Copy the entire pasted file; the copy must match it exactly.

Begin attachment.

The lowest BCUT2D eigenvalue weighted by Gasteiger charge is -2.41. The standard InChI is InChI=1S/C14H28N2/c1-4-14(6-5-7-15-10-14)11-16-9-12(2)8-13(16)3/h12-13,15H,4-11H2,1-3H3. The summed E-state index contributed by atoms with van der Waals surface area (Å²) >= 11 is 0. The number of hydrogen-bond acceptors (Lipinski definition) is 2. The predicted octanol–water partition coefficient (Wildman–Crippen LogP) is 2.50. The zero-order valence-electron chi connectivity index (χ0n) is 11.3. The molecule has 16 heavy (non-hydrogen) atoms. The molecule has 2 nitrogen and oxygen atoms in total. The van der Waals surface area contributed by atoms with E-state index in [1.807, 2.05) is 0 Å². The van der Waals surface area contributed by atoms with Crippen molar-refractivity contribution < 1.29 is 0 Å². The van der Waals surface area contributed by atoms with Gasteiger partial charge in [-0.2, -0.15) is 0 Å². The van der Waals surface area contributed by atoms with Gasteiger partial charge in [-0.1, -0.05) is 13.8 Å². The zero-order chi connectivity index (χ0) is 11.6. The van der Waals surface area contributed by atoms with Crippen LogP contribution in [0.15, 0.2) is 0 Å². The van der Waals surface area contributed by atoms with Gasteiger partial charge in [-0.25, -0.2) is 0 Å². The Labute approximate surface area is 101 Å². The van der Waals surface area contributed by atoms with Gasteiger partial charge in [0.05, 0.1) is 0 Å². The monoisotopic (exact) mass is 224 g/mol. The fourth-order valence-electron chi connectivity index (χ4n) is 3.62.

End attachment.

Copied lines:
The lowest BCUT2D eigenvalue weighted by Gasteiger charge is -2.41. The standard InChI is InChI=1S/C14H28N2/c1-4-14(6-5-7-15-10-14)11-16-9-12(2)8-13(16)3/h12-13,15H,4-11H2,1-3H3. The summed E-state index contributed by atoms with van der Waals surface area (Å²) >= 11 is 0. The number of hydrogen-bond acceptors (Lipinski definition) is 2. The predicted octanol–water partition coefficient (Wildman–Crippen LogP) is 2.50. The zero-order valence-electron chi connectivity index (χ0n) is 11.3. The molecule has 16 heavy (non-hydrogen) atoms. The molecule has 2 nitrogen and oxygen atoms in total. The van der Waals surface area contributed by atoms with E-state index in [1.807, 2.05) is 0 Å². The van der Waals surface area contributed by atoms with Crippen molar-refractivity contribution < 1.29 is 0 Å². The van der Waals surface area contributed by atoms with Gasteiger partial charge in [-0.2, -0.15) is 0 Å². The van der Waals surface area contributed by atoms with Gasteiger partial charge in [-0.1, -0.05) is 13.8 Å². The zero-order chi connectivity index (χ0) is 11.6. The van der Waals surface area contributed by atoms with Crippen LogP contribution in [0.15, 0.2) is 0 Å². The van der Waals surface area contributed by atoms with Gasteiger partial charge in [-0.25, -0.2) is 0 Å². The Labute approximate surface area is 101 Å². The van der Waals surface area contributed by atoms with Gasteiger partial charge in [0.05, 0.1) is 0 Å². The monoisotopic (exact) mass is 224 g/mol. The fourth-order valence-electron chi connectivity index (χ4n) is 3.62.